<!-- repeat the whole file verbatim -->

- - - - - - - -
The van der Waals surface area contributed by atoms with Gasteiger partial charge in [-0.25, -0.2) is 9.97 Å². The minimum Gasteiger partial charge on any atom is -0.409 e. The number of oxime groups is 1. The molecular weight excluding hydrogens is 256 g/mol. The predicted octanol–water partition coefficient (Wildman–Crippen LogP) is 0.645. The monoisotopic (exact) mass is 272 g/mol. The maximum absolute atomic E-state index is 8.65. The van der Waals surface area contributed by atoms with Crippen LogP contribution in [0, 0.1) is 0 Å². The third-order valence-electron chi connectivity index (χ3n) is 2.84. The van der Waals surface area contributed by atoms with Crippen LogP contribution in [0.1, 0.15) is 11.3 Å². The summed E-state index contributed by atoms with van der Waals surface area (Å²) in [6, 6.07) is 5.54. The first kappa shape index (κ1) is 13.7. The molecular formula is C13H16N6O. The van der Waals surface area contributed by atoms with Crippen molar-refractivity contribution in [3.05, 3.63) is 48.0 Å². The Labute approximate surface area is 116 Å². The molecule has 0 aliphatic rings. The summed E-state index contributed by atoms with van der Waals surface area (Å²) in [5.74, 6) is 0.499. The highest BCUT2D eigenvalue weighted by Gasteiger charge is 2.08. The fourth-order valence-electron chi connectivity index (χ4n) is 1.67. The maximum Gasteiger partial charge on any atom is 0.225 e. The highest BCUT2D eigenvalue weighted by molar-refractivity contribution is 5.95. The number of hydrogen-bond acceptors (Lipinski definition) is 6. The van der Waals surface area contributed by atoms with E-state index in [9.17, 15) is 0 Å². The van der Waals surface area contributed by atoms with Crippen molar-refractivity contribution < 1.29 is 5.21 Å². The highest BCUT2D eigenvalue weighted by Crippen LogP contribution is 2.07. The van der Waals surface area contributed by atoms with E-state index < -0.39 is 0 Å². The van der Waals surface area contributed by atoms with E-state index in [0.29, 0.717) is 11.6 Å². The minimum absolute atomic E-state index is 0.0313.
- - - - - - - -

The van der Waals surface area contributed by atoms with Gasteiger partial charge in [-0.25, -0.2) is 9.97 Å². The minimum Gasteiger partial charge on any atom is -0.409 e. The number of oxime groups is 1. The molecular weight excluding hydrogens is 256 g/mol. The predicted octanol–water partition coefficient (Wildman–Crippen LogP) is 0.645. The monoisotopic (exact) mass is 272 g/mol. The maximum absolute atomic E-state index is 8.65. The van der Waals surface area contributed by atoms with Crippen LogP contribution in [0, 0.1) is 0 Å². The third-order valence-electron chi connectivity index (χ3n) is 2.84. The van der Waals surface area contributed by atoms with Crippen LogP contribution in [0.1, 0.15) is 11.3 Å². The summed E-state index contributed by atoms with van der Waals surface area (Å²) in [6, 6.07) is 5.54. The first kappa shape index (κ1) is 13.7. The molecular formula is C13H16N6O. The van der Waals surface area contributed by atoms with Crippen molar-refractivity contribution in [3.05, 3.63) is 48.0 Å². The Labute approximate surface area is 116 Å². The molecule has 0 aliphatic rings. The summed E-state index contributed by atoms with van der Waals surface area (Å²) in [5.74, 6) is 0.499. The highest BCUT2D eigenvalue weighted by Gasteiger charge is 2.08. The fourth-order valence-electron chi connectivity index (χ4n) is 1.67. The maximum Gasteiger partial charge on any atom is 0.225 e. The highest BCUT2D eigenvalue weighted by molar-refractivity contribution is 5.95. The number of hydrogen-bond acceptors (Lipinski definition) is 6. The van der Waals surface area contributed by atoms with E-state index in [9.17, 15) is 0 Å². The van der Waals surface area contributed by atoms with Crippen molar-refractivity contribution < 1.29 is 5.21 Å². The highest BCUT2D eigenvalue weighted by Crippen LogP contribution is 2.07. The van der Waals surface area contributed by atoms with E-state index < -0.39 is 0 Å². The van der Waals surface area contributed by atoms with E-state index in [0.29, 0.717) is 11.6 Å². The minimum absolute atomic E-state index is 0.0313.